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Are all black-and-tan Doberman Pinschers (Dobes) born with short tails?

Hello everyone,

I am considering getting a black-and-tan Doberman Pinscher (Dobe) as a new addition to my family. However, I am confused about whether all Dobes with this coloring are born with short tails or not.

I've done some research online, and while some sources say that all Dobes have their tails docked at a young age, others suggest that some breeders now refrain from this practice and allow their puppies to keep their tails. Additionally, I've seen pictures of black-and-tan Dobes with both short and long tails, making me all the more unsure.

So, I wanted to turn to the experts here and ask if you know for sure whether all black-and-tan Dobes are born with short tails, or if it varies depending on the breeder or other factors. Any insights or personal experiences you can share will be much appreciated. Thank you in advance!

All Replies


Hi everyone,

I've had a black-and-tan Doberman for a few years now and can attest that my pup was born with a short tail. From what I've been told, tail docking is a common practice in the Doberman breed because it can prevent injury to the tail whilst the dog is working. As Dobermans are very high-energy dogs, it's possible that they could injure their tails during work, and docking helps to reduce that possibility.

While I understand the reasons behind docking tails, I personally would have preferred if my Doberman had kept their tail. Tail docking involves removing a portion of the tail, and it can be painful for the puppy, which doesn't sit well with me. Additionally, having a natural tail can help the dog communicate with other dogs, as wagging tails have been shown to play a helpful role in canine social interactions.

That being said, it's ultimately up to the owner to decide what look they prefer for their dog. It's not necessarily a bad thing to choose a Doberman with a docked tail, as it won't affect the dog's overall health or well-being. However, if you have strong feelings about the issue, it may be worthwhile to research and consider breeders who don't dock tails.

In conclusion, while most black-and-tan Doberman Pinschers are born with short tails, there are some breeders who choose to leave the tails intact, so it's worth asking a breeder about their policies before making a decision. At the end of the day, it's all about personal preference and what feels right for you and your furry friend.



As a Doberman Pinscher owner, I've had the privilege of owning both black-and-tan Dobes with docked tails and natural tails. In my experience, black-and-tan Dobes are more likely to have docked tails, as it's the traditional practice in the breed. That being said, there are breeders who choose not to dock the tails of their puppies.

I've personally seen both docked and undocked black-and-tan Dobes and think they look great either way. However, I do believe that a natural tail adds to their distinct and elegant look. Additionally, allowing the pups to keep their tails has been recommended by many animal rights groups and veterinarians, as they explain the purpose of the tail.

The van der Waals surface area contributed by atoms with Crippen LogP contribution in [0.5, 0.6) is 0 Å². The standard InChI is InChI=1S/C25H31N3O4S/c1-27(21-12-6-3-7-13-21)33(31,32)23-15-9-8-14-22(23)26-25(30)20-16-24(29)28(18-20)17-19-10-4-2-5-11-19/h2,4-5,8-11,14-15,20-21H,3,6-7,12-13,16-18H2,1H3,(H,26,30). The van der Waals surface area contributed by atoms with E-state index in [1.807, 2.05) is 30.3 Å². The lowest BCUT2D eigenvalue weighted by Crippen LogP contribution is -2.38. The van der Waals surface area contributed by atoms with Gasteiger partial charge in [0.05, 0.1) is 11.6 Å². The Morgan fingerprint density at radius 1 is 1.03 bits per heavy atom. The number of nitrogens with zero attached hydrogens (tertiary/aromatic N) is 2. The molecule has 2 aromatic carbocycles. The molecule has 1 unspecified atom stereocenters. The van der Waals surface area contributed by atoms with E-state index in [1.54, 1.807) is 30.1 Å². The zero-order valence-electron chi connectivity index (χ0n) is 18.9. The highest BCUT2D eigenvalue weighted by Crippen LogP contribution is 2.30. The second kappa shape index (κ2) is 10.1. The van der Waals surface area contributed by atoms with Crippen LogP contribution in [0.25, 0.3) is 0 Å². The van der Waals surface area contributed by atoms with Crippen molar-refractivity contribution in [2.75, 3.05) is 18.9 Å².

In my opinion, whether or not a Doberman has a docked tail is irrelevant to their personality, health or intelligence. However, as responsible pet owners, we should educate and advocate for ethical breeding practices, and also respect the different opinions regarding the long-lasting practice of tail docking.

When it comes to choosing between a Doberman with a docked tail or one with a natural tail, what's important is considering the pet's well-being, temperament, and personality, as these factors will be the ones that will significantly impact the dog's quality of life.

In conclusion, some black-and-tan Doberman Pinschers are born with docked tails while others have natural tails, and these breed variations will continue to exist, hence it all boils down to what the breeder is most comfortable with. How a dog looks won't change how much they'll be loved and cared for, and that's what makes these furry animals unique and cherished in our lives.



I have had multiple Dobermans over the years, both with and without docked tails. From my experience, black-and-tan Dobermans are more likely to have docked tails than other color variations, but it's not a guarantee. Tail docking has been a traditional practice in the breed, but it's not as common now as it used to be. Many breeders are opting not to dock tails for ethical reasons.

Personally, I don't mind whether my Doberman has a docked tail or not. I think they look sleek either way. However, it's important to consider that some countries have regulations surrounding tail docking, and if you plan on showing your Doberman, it's best to check the regulations to ensure that you meet the requirements.

While I understand people's positions on the matter, I think it all comes down to individual breeder practices and what you feel comfortable with as an owner. The most important thing is making sure your dog is happy and healthy. At the end of the day, the length of your dog's tail won't determine how much they love you or how well they fit into your family.

In conclusion, it's not a guarantee that all black-and-tan Dobermans are born with a docked tail. It all depends on breeder practices and personal preferences. Some people prefer the traditional look of a docked tail, while others prefer the natural look. But either way, your Doberman will make a great companion.